Reality Stripes

acrylic on plywood, 240 x 240cm, 2015

‘Reality’, in the title of this painting, refers to its non-art origin: the two panels are the backing boards I use when I airbrush my tapes. The traces are the same as I create in my Trace paintings, but were never intended to be seen as such.

The schema is very simple: it’s my attempt to determine the two sets of colour primaries (CMY/RGB) plus the mid-colours. 

The idea of presenting the panels as a work really came from a conversation with the art advisor, Mark Hughes, during a visit out to the studio. He was taken by general impact of the work, coupled with the delicate layering of the traces along the bottom.

Using them in a show presented me with a nice way of illustrating the intentional fallacy. This is the idea that what the artist had in mind for the work is not necessarily contained in it. The work is the thing.

Reality Stripes is a particular iteration here, since the work changes as I continue to use the panels. I don’t always gang up the tapes in bulk as you see here, and the colours shift around as I continue to refine them.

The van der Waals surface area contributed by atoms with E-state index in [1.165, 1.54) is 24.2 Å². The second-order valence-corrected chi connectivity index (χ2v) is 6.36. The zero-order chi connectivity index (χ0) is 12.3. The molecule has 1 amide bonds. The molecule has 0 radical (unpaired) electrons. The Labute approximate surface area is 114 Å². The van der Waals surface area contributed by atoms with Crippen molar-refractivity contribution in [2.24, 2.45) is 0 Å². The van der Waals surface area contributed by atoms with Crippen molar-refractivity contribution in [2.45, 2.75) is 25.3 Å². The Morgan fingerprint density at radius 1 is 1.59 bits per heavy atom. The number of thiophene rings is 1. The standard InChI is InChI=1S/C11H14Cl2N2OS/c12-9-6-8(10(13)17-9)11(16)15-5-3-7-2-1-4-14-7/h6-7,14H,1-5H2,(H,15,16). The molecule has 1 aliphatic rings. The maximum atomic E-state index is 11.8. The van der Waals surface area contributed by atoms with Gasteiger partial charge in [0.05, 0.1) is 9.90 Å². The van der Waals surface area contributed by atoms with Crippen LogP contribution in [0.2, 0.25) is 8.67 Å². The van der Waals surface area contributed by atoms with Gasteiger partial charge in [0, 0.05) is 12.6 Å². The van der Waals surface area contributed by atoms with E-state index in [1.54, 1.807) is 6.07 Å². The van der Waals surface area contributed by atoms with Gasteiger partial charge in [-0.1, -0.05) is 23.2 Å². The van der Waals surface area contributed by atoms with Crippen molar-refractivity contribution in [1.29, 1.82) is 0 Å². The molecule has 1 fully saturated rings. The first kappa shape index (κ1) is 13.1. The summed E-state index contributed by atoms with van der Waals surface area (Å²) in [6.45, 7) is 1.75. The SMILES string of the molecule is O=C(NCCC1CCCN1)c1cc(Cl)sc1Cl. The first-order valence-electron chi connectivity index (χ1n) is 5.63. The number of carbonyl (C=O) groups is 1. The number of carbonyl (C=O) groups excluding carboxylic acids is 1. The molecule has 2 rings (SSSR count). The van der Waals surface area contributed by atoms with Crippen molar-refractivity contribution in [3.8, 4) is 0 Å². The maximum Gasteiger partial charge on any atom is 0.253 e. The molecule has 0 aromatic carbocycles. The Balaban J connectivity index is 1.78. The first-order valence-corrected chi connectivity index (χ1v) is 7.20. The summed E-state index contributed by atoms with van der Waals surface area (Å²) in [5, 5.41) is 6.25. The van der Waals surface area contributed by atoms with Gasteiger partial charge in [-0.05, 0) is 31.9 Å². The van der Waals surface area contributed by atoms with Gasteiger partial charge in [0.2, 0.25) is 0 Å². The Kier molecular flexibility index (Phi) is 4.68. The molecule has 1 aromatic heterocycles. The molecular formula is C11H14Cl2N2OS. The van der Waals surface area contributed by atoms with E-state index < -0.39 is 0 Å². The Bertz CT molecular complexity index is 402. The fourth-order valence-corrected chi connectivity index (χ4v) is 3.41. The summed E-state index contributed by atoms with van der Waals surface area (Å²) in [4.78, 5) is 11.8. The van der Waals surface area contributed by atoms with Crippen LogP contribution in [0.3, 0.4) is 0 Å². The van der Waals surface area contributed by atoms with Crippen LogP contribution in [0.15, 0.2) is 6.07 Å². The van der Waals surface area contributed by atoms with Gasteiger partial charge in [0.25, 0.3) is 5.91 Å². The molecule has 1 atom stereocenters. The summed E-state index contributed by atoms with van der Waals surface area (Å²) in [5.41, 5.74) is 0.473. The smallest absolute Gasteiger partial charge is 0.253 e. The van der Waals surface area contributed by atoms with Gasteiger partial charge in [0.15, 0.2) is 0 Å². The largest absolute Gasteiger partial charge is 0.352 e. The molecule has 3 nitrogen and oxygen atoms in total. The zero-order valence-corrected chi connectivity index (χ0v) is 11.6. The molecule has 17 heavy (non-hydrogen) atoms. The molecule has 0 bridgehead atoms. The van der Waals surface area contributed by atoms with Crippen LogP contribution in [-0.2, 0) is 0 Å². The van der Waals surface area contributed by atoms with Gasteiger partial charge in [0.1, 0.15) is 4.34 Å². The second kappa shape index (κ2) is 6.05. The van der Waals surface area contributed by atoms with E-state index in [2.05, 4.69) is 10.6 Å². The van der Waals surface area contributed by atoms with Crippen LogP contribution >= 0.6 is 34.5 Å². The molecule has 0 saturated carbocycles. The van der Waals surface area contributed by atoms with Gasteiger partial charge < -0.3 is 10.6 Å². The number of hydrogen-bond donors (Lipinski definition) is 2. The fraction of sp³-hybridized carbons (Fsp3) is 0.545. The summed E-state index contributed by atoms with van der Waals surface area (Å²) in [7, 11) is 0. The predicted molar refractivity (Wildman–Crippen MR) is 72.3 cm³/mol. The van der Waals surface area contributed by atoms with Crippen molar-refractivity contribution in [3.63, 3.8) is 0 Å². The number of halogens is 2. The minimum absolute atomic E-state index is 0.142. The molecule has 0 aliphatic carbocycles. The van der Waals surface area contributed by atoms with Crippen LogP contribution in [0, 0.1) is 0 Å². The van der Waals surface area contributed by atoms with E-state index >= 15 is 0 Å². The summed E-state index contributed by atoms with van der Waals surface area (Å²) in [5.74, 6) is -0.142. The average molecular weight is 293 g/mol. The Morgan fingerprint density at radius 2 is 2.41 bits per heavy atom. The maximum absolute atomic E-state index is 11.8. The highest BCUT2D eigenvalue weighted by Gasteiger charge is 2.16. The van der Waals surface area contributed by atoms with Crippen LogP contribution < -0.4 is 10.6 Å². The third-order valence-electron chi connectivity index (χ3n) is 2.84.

Since the reality of the panels’ non-art purpose is part of the content of the ‘artwork’, I made the decision not to set them aside and specify it as completed. As well as nullifying the non-art purpose, this would have locked into the work the very intention I had intended to critique.

While internal inconsistency has its own point to make – Duchamp or Warhol would have smiled archly – I would’ve had to go out and buy some more panels.

Now, when I go to paint my tapes, I tie myself in knots thinking about how not to think about my intentions.

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